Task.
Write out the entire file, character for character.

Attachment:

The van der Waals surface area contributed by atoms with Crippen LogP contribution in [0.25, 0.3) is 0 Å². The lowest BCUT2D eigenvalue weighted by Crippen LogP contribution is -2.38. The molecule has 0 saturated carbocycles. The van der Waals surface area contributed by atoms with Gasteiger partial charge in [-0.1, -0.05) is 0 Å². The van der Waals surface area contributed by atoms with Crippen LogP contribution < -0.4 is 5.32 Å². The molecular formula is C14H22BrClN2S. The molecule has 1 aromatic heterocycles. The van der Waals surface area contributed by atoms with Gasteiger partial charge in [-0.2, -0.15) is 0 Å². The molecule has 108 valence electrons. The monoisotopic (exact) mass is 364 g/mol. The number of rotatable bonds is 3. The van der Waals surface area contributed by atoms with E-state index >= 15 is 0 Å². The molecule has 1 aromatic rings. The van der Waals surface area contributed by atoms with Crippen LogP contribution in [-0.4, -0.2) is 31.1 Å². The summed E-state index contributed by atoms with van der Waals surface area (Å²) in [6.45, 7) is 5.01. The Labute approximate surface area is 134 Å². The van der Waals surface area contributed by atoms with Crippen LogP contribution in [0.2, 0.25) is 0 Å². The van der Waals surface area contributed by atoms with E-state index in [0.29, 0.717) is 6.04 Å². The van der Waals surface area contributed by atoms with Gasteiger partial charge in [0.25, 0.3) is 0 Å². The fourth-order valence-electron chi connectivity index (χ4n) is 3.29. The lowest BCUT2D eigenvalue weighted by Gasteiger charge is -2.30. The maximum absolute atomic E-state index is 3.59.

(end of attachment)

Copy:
The van der Waals surface area contributed by atoms with Crippen LogP contribution in [0.25, 0.3) is 0 Å². The lowest BCUT2D eigenvalue weighted by Crippen LogP contribution is -2.38. The molecule has 0 saturated carbocycles. The van der Waals surface area contributed by atoms with Gasteiger partial charge in [-0.1, -0.05) is 0 Å². The van der Waals surface area contributed by atoms with Crippen LogP contribution < -0.4 is 5.32 Å². The molecular formula is C14H22BrClN2S. The molecule has 1 aromatic heterocycles. The van der Waals surface area contributed by atoms with Gasteiger partial charge in [-0.2, -0.15) is 0 Å². The molecule has 108 valence electrons. The monoisotopic (exact) mass is 364 g/mol. The number of rotatable bonds is 3. The van der Waals surface area contributed by atoms with E-state index >= 15 is 0 Å². The molecule has 1 aromatic rings. The van der Waals surface area contributed by atoms with Crippen LogP contribution in [-0.4, -0.2) is 31.1 Å². The summed E-state index contributed by atoms with van der Waals surface area (Å²) in [6.45, 7) is 5.01. The Labute approximate surface area is 134 Å². The van der Waals surface area contributed by atoms with Crippen LogP contribution in [0.2, 0.25) is 0 Å². The van der Waals surface area contributed by atoms with E-state index in [0.29, 0.717) is 6.04 Å². The van der Waals surface area contributed by atoms with Gasteiger partial charge in [0.25, 0.3) is 0 Å². The fourth-order valence-electron chi connectivity index (χ4n) is 3.29. The lowest BCUT2D eigenvalue weighted by Gasteiger charge is -2.30. The maximum absolute atomic E-state index is 3.59.